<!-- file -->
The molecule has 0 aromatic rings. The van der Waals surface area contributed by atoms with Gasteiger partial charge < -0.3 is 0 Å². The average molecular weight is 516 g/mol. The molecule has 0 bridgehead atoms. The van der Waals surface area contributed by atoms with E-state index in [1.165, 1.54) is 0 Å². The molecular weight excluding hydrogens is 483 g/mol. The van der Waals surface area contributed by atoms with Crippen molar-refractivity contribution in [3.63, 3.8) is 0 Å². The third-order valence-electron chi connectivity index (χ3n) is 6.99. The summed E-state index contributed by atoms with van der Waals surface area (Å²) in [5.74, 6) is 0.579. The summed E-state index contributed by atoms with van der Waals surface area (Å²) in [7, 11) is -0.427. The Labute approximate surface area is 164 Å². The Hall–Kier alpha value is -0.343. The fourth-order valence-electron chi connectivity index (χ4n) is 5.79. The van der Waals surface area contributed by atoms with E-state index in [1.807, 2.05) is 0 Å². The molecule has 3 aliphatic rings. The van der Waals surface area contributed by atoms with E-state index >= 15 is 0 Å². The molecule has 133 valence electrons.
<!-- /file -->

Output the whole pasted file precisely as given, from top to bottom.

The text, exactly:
The molecule has 0 aromatic rings. The van der Waals surface area contributed by atoms with Gasteiger partial charge < -0.3 is 0 Å². The average molecular weight is 516 g/mol. The molecule has 0 bridgehead atoms. The van der Waals surface area contributed by atoms with E-state index in [1.165, 1.54) is 0 Å². The molecular weight excluding hydrogens is 483 g/mol. The van der Waals surface area contributed by atoms with Crippen molar-refractivity contribution in [3.63, 3.8) is 0 Å². The third-order valence-electron chi connectivity index (χ3n) is 6.99. The summed E-state index contributed by atoms with van der Waals surface area (Å²) in [5.74, 6) is 0.579. The summed E-state index contributed by atoms with van der Waals surface area (Å²) in [7, 11) is -0.427. The Labute approximate surface area is 164 Å². The Hall–Kier alpha value is -0.343. The fourth-order valence-electron chi connectivity index (χ4n) is 5.79. The van der Waals surface area contributed by atoms with E-state index in [1.807, 2.05) is 0 Å². The molecule has 3 aliphatic rings. The van der Waals surface area contributed by atoms with E-state index >= 15 is 0 Å². The molecule has 133 valence electrons.